In order to make video collaboration experiences that bring disparate groups of people closer together there are solutions out there that are easy-to-use and deliver high quality audio, video and content.

The technology is so much better than it was and is easier to manage, much more intuitive, secure and can be seamlessly integrated into existing systems.

There’s plenty of software options, including Joinme, Webex, Citrix GoToMeeting and Skype for Business. The hardware is more critical for the quality of audio and video including Polycom, Shure, Cisco and Logitech amongst others.

Video and audio conferencing can save businesses £ thousands and can lead to a more collaborative and productive business for all.


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Science fiction or breakthroughs that will change our world

There is a huge amount of time, effort and money being poured into the next generation of scientific breakthroughs and quite often the sci-fi writers’ imagination is going to be the reality of the future.

I’ve written about 3D printing in the past, predicting its rise in 2014, and it has started to revolutionise medicine with the creation of replacement jaws, hips, backbones, skulls and in the next decade; hearts. It has also been used to create low cost housing in a very short time, suitable for a growing population and disaster zones.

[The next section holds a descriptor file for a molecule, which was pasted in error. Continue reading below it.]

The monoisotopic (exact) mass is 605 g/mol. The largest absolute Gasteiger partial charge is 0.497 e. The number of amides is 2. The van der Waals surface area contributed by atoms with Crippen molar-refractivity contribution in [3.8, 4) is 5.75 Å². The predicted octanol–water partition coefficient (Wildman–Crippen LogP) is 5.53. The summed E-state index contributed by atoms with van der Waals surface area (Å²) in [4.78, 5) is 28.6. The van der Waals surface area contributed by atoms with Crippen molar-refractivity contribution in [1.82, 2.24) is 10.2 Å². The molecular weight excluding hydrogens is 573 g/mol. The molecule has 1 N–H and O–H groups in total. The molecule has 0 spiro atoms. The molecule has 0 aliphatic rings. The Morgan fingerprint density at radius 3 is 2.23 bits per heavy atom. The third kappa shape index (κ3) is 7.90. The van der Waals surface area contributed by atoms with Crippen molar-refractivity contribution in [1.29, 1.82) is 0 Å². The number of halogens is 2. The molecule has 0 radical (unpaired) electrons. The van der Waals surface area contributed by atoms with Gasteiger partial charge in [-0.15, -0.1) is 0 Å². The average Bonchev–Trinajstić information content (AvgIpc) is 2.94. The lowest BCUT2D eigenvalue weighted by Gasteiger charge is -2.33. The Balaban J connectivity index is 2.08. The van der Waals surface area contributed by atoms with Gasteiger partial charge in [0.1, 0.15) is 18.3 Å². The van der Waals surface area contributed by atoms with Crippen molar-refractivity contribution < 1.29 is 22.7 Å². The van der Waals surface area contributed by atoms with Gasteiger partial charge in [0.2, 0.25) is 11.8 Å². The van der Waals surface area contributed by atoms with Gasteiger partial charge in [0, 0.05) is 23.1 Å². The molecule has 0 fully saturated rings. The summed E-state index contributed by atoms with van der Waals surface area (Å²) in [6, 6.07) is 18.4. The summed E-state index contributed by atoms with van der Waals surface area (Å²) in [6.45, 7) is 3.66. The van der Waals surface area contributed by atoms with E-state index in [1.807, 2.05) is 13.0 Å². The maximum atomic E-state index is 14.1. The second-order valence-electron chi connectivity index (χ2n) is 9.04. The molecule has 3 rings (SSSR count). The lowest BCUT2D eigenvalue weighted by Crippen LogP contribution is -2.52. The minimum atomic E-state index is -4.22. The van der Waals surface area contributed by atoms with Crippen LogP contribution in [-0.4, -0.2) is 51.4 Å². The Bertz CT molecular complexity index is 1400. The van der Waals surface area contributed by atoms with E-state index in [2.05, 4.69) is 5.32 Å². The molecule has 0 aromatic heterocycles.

With a population that is predicted to hit 10 billion by 2050, it will be imperative that technology and science help us manage the future of our planet, and to this end Super Photosynthesis will help to increase crop yields and help feed the world. Synthetic foods will also help, with laboratory grown beef being created from stem cells (20,000 thin strands of muscle tissue being used to create a synthetic burger), and this mass food production is predicted to be possible within a decade with positive environmental consequences.

synethetic burger

With energy being at a premium, with less fossil fuels being used, there have been some leaps and bounds in terms of artificial energy. Lasers being fired at frozen hydrogen atoms to create mini stars through nuclear fusion, creating more energy than that being used to make them.

mini stars

With medical science innovations and breakthroughs happening all the time, here are some of the most interesting; cybernetic immortality – human consciousness, personality and intelligence into robots, telepathy – brain-to-brain communication, gene editing – modifying human embryos to correct genetic diseases, suspended animation – used in surgery to stop the body functioning normally to allow more effective surgical techniques, as well as artificial lifeforms – building bacterial genomes to improve medicine.